> Folks have been mentioning performance loss due to access-lists.
> I've never actually been able to observe the performance loss,
> even though we have a couple of fairly large access-lists
> (ours are on ciscos). I am not saying it isn't there, just that
> either it's so small it doesn't make a difference for us, or else
> something else is the bottleneck on that segment anyway. :-)
> Has anyone here actually had noticeable or problematic
> performance degradation due to the processing of access-lists?
> If so, what platform and how big was the list? Thanks.
> Catherine Foulston cathyf @
edu Rice University Network Management
There may be a small or large performance hit from access lists;
there is no real rule of thumb. Some of the ambiguity of the
performance impact depends on the release level, and what the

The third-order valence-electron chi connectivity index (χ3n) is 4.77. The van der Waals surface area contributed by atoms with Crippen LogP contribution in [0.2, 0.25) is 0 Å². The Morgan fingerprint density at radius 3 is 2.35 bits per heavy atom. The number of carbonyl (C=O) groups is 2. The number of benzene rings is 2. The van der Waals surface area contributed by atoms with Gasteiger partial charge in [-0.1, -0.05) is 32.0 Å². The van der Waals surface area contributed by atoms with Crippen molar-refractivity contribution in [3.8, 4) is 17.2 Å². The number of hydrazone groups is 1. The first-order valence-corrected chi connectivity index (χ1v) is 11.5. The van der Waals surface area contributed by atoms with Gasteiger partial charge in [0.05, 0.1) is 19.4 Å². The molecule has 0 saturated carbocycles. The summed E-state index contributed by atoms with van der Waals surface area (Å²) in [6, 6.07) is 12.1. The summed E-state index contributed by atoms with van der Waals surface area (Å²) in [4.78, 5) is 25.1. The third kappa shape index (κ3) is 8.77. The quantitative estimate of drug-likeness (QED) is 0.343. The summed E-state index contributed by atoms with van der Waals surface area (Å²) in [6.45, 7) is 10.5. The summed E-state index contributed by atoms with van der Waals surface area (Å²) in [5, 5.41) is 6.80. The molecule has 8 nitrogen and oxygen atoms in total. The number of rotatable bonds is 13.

previous configurations looked like.
One of the issues is that access lists are checked in the main
processor. Cisco has four potential packet forwarding modes: process[or],
fast, autonomous, and silicon. Typically, adding an access list
forces the higher speed switching modes into slower ones. The
exact change varies with OS release, the type of traffic being
If you are already doing process switching for other reasons
(and there can be perfectly good ones), adding an access list
may not show an obvious change in performance. Other factors, of
course, will include the length of the access list.
Assume that you are doing process switching. You might be doing
other things in that same processor that compete for machine
cycles (e.g., serial line tunneling, compression, etc.).
Not a simple problem.